Snow ploughs were out in the centre of town this weekend. There’d been very little recent snowfall but there they were, moving every bit of snow from pavements, parking areas, streets. Meanwhile, in our own street, we and a few other neighbours were also active, moving snow.

It might have looked as if we had nothing else to do. As if we missed having snow to shovel so even when there was none falling we couldn’t stop ourselves from moving it from A to B, just for the hell of it.

We were moving heavy blocks of snow from deep in our garden out to the public snow pile. Dragging snow icebergs up the driveway was hard labour, and our reasons for doing this were not easy to see.

Looking down our steep narrow driveway we’d created several roofless tunnels far out to the side, each with a sloping end, like a ski jump. Elsewhere tunnels opened up into open areas, like hidden caverns.

We’d all read the forecast: continuous snow for the whole week. Driveways and parking areas fill up fast with non-stop snow and minus degree temperatures. Where were we going to put it all? We were already full to the brim around the house, snow pushed right to the limits of the space. But now we had places to push it, pile it, store it – the week ahead felt much more manageable.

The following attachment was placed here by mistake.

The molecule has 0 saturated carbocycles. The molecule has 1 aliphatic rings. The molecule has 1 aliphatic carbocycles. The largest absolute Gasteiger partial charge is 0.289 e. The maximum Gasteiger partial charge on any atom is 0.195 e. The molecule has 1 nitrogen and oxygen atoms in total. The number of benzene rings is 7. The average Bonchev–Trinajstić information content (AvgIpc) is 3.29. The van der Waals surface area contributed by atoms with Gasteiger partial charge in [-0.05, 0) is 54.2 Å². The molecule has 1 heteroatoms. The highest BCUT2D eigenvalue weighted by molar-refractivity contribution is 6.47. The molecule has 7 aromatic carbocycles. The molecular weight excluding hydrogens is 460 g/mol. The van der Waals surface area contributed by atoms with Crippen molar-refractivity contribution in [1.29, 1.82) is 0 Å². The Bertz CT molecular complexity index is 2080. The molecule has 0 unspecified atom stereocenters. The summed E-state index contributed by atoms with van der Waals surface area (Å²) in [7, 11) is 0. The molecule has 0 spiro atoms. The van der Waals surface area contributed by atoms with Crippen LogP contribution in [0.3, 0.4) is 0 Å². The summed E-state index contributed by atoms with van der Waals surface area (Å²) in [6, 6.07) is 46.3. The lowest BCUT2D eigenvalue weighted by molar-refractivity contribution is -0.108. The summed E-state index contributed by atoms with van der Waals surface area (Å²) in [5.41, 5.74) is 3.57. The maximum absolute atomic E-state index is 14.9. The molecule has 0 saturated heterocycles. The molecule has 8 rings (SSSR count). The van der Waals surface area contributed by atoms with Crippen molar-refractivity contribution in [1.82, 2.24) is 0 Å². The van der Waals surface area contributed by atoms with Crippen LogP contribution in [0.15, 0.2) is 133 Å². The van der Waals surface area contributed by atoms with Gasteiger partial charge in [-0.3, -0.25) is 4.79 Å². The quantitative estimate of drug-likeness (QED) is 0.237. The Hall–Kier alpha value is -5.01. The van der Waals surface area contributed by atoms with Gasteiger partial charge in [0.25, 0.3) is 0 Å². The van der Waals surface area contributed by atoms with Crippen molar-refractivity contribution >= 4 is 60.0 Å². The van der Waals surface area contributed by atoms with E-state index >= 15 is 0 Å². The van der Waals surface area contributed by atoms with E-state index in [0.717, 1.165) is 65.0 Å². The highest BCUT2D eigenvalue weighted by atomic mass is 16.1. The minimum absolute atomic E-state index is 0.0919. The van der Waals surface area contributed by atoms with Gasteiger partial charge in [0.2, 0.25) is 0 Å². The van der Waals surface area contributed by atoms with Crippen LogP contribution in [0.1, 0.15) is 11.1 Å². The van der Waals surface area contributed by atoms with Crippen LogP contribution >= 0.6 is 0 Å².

As the snow falls now we’re grateful for all those spaces. We’ll be doing shifts outside every day, moving and piling up the snow around the house.

It’s meditative, moving snow. At least, that’s what I generally focus on, rather than feel exhausted, or cold, or bored. It’s repetitive, literally. You move the snow – it reappears – you move it again. You get to think.

It feels creative too, the shape of your snow piles, the tracks in the snow. As you make another tunnel you think about escape routes more generally. The snow forces you to think ahead, and it might be good to do that in life too. Not wait until you get squeezed in a corner but prepare a short escape route to store yourself, your problems, your thoughts, just in case you need it.

How you manage the snow triggers your wider thinking. The annoyance of snow falling off the shovel as you push, the snow that is lost, that you have to go back for – these are all familiar experiences in other forms in daily life.

You need patience and persistence for the up and down distances you have to cover to collect the snow, and ingenuity to amuse yourself while you do this (how straight is my line of travel? how arty is the curve of snow left behind?).

You learn to appreciate cooperation between people (one person makes a low pile and the other pushes up on top of it) and you’re grateful for the work that was done before you.

You find out that, as in life, the most useful and necessary thing to do is probably not the most obvious; you need to create space before you can fill it up.